Using the example Phong-shader applet test2.java that I implemented in class, replace the fake sphere by a sphere made from an actual polygonal mesh.
For this first step, don't need to do any matrix transformations before you do the shading calculation. In other words, keep your unit sphere as a unit sphere. Before shading, your sphere mesh should look something like the one in the figure below.
Note that when you scan-convert this mesh, you will end up with two triangles for each polygon that is not at the north pole, so your scan-converter will need to split any four-sided polygon into two triangles, and separately render each triangle. The figure below shows one way to split each four-sided polygon into two triangles:
The sequence of your algorithm should be as follows:
• For each vertex: • Use the Phong algorithm and the normal vector at that vertex to compute r,g,b • For each polygon: • Split the polygon into triangles as needed. • For each triangle: • Scan convert, while interpolating r,g,b from each of the three vertices.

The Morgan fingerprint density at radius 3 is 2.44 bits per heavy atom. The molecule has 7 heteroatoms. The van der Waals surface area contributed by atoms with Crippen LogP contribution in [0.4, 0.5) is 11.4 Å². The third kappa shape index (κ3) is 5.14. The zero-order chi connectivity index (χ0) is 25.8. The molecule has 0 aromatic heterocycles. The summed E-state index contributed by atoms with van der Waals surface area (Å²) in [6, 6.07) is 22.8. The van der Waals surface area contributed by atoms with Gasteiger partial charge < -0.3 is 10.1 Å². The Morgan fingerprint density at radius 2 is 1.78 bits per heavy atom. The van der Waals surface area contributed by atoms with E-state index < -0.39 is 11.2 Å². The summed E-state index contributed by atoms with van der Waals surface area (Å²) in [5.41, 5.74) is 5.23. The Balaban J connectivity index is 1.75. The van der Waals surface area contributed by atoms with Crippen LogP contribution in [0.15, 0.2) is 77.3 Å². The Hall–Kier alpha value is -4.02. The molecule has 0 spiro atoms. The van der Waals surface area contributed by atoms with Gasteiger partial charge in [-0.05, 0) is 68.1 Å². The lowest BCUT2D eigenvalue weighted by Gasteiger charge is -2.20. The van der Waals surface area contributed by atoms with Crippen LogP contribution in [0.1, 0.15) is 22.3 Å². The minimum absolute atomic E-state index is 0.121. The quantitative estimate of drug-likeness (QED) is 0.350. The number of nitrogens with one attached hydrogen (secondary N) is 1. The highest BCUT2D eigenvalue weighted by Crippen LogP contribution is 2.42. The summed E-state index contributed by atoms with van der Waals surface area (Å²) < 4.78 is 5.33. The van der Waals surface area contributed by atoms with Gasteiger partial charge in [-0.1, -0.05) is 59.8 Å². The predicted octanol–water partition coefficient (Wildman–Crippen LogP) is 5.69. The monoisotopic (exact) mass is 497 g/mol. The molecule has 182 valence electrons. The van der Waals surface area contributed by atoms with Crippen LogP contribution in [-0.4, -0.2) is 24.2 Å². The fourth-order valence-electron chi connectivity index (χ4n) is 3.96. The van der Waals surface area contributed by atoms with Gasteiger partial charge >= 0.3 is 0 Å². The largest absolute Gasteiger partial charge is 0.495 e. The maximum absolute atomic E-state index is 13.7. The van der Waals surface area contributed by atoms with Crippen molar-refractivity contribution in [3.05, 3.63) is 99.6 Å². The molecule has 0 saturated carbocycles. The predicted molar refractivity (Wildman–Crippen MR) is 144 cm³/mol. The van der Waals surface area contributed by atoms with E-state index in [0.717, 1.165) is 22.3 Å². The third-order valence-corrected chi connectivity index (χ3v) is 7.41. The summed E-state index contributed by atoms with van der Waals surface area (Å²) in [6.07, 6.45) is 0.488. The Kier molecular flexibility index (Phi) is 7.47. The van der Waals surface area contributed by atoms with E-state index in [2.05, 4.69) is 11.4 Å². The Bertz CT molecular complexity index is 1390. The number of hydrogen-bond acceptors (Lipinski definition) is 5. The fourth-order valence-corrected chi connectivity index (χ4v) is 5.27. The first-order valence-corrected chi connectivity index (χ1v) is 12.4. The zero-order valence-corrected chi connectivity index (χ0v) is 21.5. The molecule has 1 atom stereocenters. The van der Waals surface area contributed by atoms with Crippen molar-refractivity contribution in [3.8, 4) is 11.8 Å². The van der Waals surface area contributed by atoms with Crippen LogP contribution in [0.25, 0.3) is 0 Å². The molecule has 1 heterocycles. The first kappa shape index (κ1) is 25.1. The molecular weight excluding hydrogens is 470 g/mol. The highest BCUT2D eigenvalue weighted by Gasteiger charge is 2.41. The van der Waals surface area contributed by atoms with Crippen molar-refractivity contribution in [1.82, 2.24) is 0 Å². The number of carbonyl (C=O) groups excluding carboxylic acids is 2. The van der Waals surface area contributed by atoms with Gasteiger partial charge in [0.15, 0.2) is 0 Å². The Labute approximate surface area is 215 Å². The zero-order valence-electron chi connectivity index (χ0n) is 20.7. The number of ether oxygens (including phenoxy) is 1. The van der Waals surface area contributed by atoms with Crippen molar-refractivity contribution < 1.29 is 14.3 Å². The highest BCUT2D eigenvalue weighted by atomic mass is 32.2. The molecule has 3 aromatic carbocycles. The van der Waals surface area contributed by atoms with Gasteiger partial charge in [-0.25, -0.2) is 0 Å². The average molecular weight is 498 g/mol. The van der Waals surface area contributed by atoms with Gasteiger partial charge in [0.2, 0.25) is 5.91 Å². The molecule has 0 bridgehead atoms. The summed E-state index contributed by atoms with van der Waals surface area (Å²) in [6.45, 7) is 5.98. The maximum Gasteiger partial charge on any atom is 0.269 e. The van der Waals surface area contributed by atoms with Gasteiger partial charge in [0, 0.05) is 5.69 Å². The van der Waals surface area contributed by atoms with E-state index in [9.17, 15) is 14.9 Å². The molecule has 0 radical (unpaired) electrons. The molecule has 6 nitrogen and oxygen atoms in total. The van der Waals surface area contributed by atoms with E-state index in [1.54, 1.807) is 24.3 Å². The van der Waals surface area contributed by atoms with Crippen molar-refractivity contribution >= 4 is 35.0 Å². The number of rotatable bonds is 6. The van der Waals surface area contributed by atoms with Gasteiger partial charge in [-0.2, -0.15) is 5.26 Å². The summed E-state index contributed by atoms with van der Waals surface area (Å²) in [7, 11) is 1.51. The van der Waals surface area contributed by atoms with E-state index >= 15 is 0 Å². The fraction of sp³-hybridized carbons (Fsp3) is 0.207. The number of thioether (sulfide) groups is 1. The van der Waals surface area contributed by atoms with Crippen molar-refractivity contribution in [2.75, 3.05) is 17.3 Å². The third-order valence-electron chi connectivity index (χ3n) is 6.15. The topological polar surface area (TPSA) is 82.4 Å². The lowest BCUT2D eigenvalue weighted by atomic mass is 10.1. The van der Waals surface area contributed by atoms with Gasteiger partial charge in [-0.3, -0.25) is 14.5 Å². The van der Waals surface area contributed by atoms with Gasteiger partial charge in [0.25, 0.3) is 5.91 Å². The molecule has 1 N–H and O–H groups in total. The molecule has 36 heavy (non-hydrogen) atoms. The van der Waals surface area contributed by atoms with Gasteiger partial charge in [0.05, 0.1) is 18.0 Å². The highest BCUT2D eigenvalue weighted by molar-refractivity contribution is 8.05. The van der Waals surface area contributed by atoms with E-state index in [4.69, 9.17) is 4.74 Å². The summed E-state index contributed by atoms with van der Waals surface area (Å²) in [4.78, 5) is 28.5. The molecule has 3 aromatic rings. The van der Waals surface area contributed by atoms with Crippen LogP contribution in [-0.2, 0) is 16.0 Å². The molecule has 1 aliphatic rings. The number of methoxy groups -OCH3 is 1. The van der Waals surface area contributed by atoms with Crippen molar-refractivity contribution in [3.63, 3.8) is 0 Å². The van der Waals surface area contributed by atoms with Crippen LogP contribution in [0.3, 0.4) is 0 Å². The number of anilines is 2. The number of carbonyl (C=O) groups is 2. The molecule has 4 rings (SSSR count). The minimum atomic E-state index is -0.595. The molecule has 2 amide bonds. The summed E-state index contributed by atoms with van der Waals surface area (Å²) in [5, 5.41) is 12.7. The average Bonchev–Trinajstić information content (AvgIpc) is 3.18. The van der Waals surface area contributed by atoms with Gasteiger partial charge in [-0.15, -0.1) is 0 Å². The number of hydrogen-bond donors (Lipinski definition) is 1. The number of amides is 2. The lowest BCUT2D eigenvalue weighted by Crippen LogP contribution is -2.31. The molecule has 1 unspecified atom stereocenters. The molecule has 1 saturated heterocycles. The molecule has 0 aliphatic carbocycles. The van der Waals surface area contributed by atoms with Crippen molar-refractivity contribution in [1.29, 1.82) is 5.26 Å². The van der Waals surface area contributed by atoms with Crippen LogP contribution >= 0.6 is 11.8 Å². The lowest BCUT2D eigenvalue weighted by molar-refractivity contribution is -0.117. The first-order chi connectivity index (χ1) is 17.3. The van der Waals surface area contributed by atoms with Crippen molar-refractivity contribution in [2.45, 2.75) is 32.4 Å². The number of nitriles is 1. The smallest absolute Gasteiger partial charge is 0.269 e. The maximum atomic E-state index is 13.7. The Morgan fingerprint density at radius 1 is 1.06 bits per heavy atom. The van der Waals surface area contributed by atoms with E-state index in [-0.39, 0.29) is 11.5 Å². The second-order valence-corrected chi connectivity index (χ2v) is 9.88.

In the special case of the unit sphere, the normal vector is very simple - it's just the same as the (x,y,z) coordinates of the vertex itself.
Notice that scan-conversion of a full-color triangle is very much the same as what you did last week - split your triangle into two trapezoids, and then interpolate values from the four corners of a trapezoid down to each pixel. The only difference is that in addition to linearly interpolating x and y, you also linearly interpolate each of r,g,b.
For the assignment, I'd like you to try your own combinations of surface material and lights. Do not duplicate the surface materials or lights I use in test2.java - come up with your own.
This assignment will be due Wednesday April 1.